Re: why needs to be a direct SMTP-server? - Debian

This is a discussion on Re: why needs to be a direct SMTP-server? - Debian ; At 03:11 PM 7/28/2006 +0200, sturla@hitconsult.no wrote: >When I put up my first mail-server some years ago I had problems sending >mail to servers using sorbs or other blacklists blocking non-static ip's, >but only until I found out I could ...

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Thread: Re: why needs to be a direct SMTP-server?

  1. Re: why needs to be a direct SMTP-server?

    At 03:11 PM 7/28/2006 +0200, sturla@hitconsult.no wrote:
    >When I put up my first mail-server some years ago I had problems sending
    >mail to servers using sorbs or other blacklists blocking non-static ip's,
    >but only until I found out I could use my isp's SMTP as a smart-host, this
    >seemed to solve that problem, or is it something I'm missing?
    >Is there any reason why your server needs to be a direct SMTP-server?


    What a refreshing post. Ur totally right. Forwarding to ur ISP is the
    "right" way to do it. It has several advantages. Reduces configuration and
    maintenance on ur end. Offloads server work, less DNS, disk, and CPU time.
    It can actually improve mail performance because u can take advantage of ur
    upstream's cacheing, redundancy, and aggregation. One reason u would
    actually want to deliver ur own mail is if u were doing something special,
    like private or secure mail services. TLS, SMTP login, etc. Something ur
    upstream couldn't do. Or if u don't trust them, they're broken, etc.





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  2. Re: why needs to be a direct SMTP-server?

    Chris Wagner wrote:

    >At 03:11 PM 7/28/2006 +0200, sturla@hitconsult.no wrote:
    >
    >
    >>When I put up my first mail-server some years ago I had problems sending
    >>mail to servers using sorbs or other blacklists blocking non-static ip's,
    >>but only until I found out I could use my isp's SMTP as a smart-host, this
    >>seemed to solve that problem, or is it something I'm missing?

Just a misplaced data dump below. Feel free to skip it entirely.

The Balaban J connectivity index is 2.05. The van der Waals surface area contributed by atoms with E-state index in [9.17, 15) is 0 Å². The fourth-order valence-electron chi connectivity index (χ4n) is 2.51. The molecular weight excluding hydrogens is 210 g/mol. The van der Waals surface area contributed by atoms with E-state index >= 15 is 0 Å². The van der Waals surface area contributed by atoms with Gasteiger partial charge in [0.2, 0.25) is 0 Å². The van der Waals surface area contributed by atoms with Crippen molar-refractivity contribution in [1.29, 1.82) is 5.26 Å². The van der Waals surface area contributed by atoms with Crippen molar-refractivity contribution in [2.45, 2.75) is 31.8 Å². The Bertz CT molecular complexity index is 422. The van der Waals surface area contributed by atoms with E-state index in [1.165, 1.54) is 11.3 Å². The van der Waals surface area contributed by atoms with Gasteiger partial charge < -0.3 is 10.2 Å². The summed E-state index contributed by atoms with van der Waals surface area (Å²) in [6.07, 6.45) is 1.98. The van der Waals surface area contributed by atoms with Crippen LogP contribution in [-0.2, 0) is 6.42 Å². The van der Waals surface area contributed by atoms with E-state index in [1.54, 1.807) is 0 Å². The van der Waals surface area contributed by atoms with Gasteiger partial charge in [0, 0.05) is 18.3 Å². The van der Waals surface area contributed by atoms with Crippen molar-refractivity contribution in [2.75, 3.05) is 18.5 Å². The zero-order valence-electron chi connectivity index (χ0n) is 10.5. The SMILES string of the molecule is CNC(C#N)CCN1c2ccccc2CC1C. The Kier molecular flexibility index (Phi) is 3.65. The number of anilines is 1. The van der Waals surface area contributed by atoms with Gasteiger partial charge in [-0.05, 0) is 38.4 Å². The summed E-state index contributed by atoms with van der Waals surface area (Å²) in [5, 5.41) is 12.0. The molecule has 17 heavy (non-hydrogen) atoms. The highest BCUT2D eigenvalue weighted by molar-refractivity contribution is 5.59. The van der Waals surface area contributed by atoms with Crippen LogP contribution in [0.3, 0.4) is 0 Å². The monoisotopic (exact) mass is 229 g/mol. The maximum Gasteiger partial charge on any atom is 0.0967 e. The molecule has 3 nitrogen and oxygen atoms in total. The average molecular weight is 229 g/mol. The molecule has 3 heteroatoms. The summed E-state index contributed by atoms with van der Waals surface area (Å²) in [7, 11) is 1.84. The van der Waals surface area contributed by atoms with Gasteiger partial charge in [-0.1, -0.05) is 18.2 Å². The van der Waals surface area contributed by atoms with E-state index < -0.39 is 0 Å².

>>Is there any reason why your server needs to be a direct SMTP-server?
    >>
    >>

    >
    >What a refreshing post. Ur totally right. Forwarding to ur ISP is the
    >"right" way to do it. It has several advantages. Reduces configuration and
    >maintenance on ur end. Offloads server work, less DNS, disk, and CPU time.
    >It can actually improve mail performance because u can take advantage of ur
    >upstream's cacheing, redundancy, and aggregation. One reason u would
    >actually want to deliver ur own mail is if u were doing something special,
    >like private or secure mail services. TLS, SMTP login, etc. Something ur
    >upstream couldn't do. Or if u don't trust them, they're broken, etc.
    >
    >

    unfortunately, these "special" things are going more and more common.
    that is one side of the problem.
    and many of the (small and maybe bigger) ISP's don't even bother with
    this. you can purchase service, but hey you do not buy proxy server
    access if you need to look at some web site... and, i still do not think
    that this is always the "right way" doing so, if we do assume that the
    "ip addresses are created equal".

    you forgot one more plus for having own smtp server - if you do have
    your server, you can know more about what really happened to "this
    particular message".

    anyway, if you do not want to bother, this is always an option, to use
    isp's MX or to arrange/purchase one.

    edi


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  3. Re: why needs to be a direct SMTP-server?

    On fre, juli 28, 2006 15:27, Chris Wagner wrote:
    > At 03:11 PM 7/28/2006 +0200, sturla@hitconsult.no wrote:
    >>When I put up my first mail-server some years ago I had problems sending
    >>mail to servers using sorbs or other blacklists blocking non-static ip's,
    >>but only until I found out I could use my isp's SMTP as a smart-host,
    >> this
    >>seemed to solve that problem, or is it something I'm missing?
    >>Is there any reason why your server needs to be a direct SMTP-server?

    >
    > What a refreshing post. Ur totally right. Forwarding to ur ISP is the
    > "right" way to do it. It has several advantages. Reduces configuration
    > and
    > maintenance on ur end. Offloads server work, less DNS, disk, and CPU
    > time.
    > It can actually improve mail performance because u can take advantage of
    > ur
    > upstream's cacheing, redundancy, and aggregation. One reason u would
    > actually want to deliver ur own mail is if u were doing something special,
    > like private or secure mail services. TLS, SMTP login, etc. Something ur
    > upstream couldn't do. Or if u don't trust them, they're broken, etc.
    >


    Ok, just to clarify (to me that is), what exactly do you mean by private
    or secure mail services?
    If you're going to have things encrypted from end to end the admin of the
    receiving SMTP would have to work with you on some level wouldn't (s)he?
    And SMTP-login is in to your server, not out from it, so that should work
    regardless, shouldn't it?

    Sturla


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